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LLVM Offered Into The Software Freedom Conservancy

Free Software

Published on 19 September 2012 03:12 AM EDT
Written by Michael Larabel in Free Software
13 Comments

The LLVM project applied to be part of the Software Freedom Conservancy and the Conservancy's Project Evaluation Committee has approved of accepting the increasingly popular open-source compiler infrastructure.

Bradley Kuhn announced that the evaluation committee has approved of accepting LLVM for the Software Freedom Conservancy. As described from their website, "The Software Freedom Conservancy is a not-for-profit organization that helps promote, improve, develop, and defend Free, Libre, and Open Source Software (FLOSS) projects. Conservancy provides a non-profit home and infrastructure for FLOSS projects. This allows FLOSS developers to focus on what they do best — writing and improving FLOSS for the general public — while Conservancy takes care of the projects' needs that do not relate directly to software development and documentation."

Bradley's message was sent to the LLVM developers' list but is not appearing at the moment within the public archives at the moment, so it's been embedded below.
I'm sorry for the intrusion of a project policy discussion onto the developer list, but there may be many here who may have thoughts, input, or question regarding Conservancy's offer for LLVM's membership, discussed below. If you're not interested in that topic, please feel free to ignore this message.

TL;DR: LLVM applied to the Conservancy and has been offered membership. The FSA template should be reviewed by all interested parties.

Full Details:

I am excited to inform you that Conservancy's Project Evaluation Committee has approved LLVM for membership in the Software Freedom Conservancy.

If LLVM proceeds to accept membership, the next step is to negotiate a formal agreement between the project and the Conservancy, which is called
a fiscal sponsorship agreement (FSA). You can find a template of the agreement available on Conservancy's website at:
http://sfconservancy.org/members/apply/ConservancyFSATemplate.pdf
http://sfconservancy.org/members/apply/conservancy-fsa-template.tex

Generally, Conservancy leaves it for the LLVM community to decide how you'd like to discuss the document internally. Note that signing such an agreement is a big step for the project and you should consider the agreement carefully, in whatever forum is most appropriate for your community.
Conservancy strongly suggests that a public discussion of the FSA occur on the general discussion list for developers of your project, which is why I've posted this information here on your public list.

Conservancy representatives would be glad to answer questions from the community as you consider the document, and you should feel comfortable cc'ing us on any discussion threads. Meanwhile, you are also welcome to batch questions into one group as well and email them to us directly, and just repost the responses. Basically, whatever works well for you works fine for us.

Also cc'ed is Conservancy's "Project Intake group", which can be reached by the alias project-intake@sfconservancy.org and is comprised of the
following people: Bradley M. Kuhn, Tony Sebro, Jeremy Allison, Tom Callaway, Martin Michlmayr

All of us are members of Conservancy's Project Evaluation Committee and will be happy to answer questions and you should also feel free to cc that address, too, if you'd like, when asking questions.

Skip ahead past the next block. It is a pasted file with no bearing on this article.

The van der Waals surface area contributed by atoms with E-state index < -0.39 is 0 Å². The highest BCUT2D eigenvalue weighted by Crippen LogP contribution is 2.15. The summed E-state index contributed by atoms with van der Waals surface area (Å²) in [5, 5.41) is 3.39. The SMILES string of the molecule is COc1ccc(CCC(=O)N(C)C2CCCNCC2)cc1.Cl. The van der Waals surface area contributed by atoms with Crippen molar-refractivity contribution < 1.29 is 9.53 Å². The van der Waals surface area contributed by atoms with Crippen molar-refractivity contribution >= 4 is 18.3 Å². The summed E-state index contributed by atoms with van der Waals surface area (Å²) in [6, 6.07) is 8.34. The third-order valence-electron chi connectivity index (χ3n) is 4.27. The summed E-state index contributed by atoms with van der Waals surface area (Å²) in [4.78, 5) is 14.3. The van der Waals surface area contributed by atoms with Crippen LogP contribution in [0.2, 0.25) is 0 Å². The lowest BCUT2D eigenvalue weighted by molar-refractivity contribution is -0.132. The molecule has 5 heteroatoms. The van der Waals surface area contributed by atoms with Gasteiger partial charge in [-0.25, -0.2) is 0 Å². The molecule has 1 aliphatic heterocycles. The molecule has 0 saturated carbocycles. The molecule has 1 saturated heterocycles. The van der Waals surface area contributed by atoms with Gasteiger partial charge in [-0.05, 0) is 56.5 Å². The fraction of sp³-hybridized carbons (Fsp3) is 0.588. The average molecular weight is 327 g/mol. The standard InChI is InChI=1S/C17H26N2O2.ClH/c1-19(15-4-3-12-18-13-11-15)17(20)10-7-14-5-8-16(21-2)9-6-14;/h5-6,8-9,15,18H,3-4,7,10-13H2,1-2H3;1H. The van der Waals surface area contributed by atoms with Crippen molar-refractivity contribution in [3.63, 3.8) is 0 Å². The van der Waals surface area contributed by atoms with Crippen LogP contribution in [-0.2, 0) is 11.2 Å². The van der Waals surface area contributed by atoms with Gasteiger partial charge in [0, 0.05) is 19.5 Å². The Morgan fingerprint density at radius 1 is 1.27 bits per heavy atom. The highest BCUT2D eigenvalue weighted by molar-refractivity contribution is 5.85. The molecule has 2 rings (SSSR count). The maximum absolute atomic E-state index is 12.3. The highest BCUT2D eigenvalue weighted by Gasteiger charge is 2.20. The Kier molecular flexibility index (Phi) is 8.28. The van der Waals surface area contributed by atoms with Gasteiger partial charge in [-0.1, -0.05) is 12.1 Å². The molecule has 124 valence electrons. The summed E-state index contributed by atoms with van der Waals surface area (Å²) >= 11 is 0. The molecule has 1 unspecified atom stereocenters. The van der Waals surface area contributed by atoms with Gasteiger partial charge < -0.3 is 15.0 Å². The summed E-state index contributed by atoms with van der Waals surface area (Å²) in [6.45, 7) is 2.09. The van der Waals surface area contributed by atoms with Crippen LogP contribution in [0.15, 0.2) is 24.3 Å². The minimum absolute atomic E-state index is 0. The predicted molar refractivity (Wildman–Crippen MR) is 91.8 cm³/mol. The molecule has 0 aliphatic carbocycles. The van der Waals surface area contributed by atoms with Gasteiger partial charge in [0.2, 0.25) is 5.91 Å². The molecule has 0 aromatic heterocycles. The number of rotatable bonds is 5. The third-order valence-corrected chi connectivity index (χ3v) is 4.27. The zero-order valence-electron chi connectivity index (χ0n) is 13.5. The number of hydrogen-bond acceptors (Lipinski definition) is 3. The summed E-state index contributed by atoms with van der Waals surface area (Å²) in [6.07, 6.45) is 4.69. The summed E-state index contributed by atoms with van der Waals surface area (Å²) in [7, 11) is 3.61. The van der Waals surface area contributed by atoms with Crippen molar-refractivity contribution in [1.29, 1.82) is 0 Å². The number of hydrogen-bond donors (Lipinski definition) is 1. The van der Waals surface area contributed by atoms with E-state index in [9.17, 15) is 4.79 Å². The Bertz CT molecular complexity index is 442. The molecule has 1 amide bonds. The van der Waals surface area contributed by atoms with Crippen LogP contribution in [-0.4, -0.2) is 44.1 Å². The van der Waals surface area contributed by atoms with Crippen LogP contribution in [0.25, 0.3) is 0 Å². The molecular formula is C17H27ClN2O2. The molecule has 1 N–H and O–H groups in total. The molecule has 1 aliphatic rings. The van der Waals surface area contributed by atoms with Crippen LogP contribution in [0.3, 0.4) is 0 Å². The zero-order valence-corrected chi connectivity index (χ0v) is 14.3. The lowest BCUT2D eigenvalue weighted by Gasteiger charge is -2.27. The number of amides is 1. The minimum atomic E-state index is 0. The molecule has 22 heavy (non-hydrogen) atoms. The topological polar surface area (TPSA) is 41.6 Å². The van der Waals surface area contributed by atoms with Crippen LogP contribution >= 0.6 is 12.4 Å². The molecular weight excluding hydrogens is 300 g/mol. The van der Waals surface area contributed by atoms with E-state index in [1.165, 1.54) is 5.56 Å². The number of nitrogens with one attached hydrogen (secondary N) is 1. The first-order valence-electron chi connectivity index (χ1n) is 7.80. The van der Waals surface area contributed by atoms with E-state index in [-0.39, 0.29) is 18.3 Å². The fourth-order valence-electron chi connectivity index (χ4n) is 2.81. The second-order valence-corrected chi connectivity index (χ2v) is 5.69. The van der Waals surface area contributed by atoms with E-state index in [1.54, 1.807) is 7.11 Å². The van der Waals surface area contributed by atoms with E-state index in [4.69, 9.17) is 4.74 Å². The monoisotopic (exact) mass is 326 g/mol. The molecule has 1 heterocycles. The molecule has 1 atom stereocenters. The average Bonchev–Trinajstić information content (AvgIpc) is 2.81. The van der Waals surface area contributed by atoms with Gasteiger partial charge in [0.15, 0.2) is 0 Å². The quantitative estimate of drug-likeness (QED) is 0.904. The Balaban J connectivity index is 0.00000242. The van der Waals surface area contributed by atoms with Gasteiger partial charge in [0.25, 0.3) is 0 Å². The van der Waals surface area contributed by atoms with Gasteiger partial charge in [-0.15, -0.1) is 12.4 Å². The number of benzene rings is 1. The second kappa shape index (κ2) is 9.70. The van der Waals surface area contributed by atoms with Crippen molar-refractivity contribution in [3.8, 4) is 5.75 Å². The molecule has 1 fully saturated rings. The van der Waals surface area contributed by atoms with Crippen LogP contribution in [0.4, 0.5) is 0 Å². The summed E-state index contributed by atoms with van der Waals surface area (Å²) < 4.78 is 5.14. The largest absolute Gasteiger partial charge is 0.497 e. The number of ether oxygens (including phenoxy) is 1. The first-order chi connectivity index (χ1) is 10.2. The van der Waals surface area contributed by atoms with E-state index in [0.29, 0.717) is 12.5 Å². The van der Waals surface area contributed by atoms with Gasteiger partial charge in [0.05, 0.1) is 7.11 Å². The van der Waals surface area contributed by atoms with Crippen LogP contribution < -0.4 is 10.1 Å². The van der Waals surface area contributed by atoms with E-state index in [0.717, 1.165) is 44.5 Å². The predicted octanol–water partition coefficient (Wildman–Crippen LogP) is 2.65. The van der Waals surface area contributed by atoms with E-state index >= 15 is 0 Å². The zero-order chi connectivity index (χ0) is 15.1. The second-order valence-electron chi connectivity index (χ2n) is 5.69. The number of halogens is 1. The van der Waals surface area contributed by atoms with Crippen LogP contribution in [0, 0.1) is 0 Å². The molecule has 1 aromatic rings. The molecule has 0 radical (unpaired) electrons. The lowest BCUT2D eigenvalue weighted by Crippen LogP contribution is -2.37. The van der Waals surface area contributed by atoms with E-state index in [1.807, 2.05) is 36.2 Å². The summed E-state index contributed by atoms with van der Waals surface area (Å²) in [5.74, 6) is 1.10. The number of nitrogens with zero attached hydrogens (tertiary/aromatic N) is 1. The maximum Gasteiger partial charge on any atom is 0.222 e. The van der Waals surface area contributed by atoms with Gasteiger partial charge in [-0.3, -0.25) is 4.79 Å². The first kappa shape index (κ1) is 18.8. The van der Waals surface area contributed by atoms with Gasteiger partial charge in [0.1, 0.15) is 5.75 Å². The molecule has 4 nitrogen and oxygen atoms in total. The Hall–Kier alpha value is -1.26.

Meanwhile, Conservancy's detailed discussion will mostly be with the application leads, Chris Lattner and Tanya M. Lattner. Ultimately, Conservancy will rely on the application leads to coordinate the final details of the FSA with Conservancy.

Specifically, note that the FSA template is in fact, just that, a template. Most notably, we'll need to figure out together two key terms of the agreement:

(a) who the initial signatories should be (ideally it should include anyone who has ever made substantial contributions to the project),

(b) who the Project Leadership Committee (PLC) should be, how it should govern itself, and what it should be called. Note there are a few examples in the FSA template of how other projects have done this, but they are just guidelines, not choices. The most important thing is to write something that describes the natural and existing leadership structure of your project.

Meanwhile, there are a few other minor issues that we've raised in a private thread with the application leads.

We look forward to LLVM joining Conservancy. But, Conservancy does realize that you are also talking to other potential fiscal sponsors, and we definitely encourage this. We want LLVM to find the right home; perhaps that is Conservancy, but if not, we understand!

--
Bradley M. Kuhn, Executive Director, Software Freedom Conservancy

About The Author
Michael Larabel is the principal author of Phoronix.com and founded the web-site in 2004 with a focus on enriching the Linux hardware experience and being the largest web-site devoted to Linux hardware reviews, particularly for products relevant to Linux gamers and enthusiasts but also commonly reviewing servers/workstations and embedded Linux devices. Michael has written more than 10,000 articles covering the state of Linux hardware support, Linux performance, graphics hardware drivers, and other topics. Michael is also the lead developer of the Phoronix Test Suite, Phoromatic, and OpenBenchmarking.org automated testing software. He can be followed via and or contacted via .
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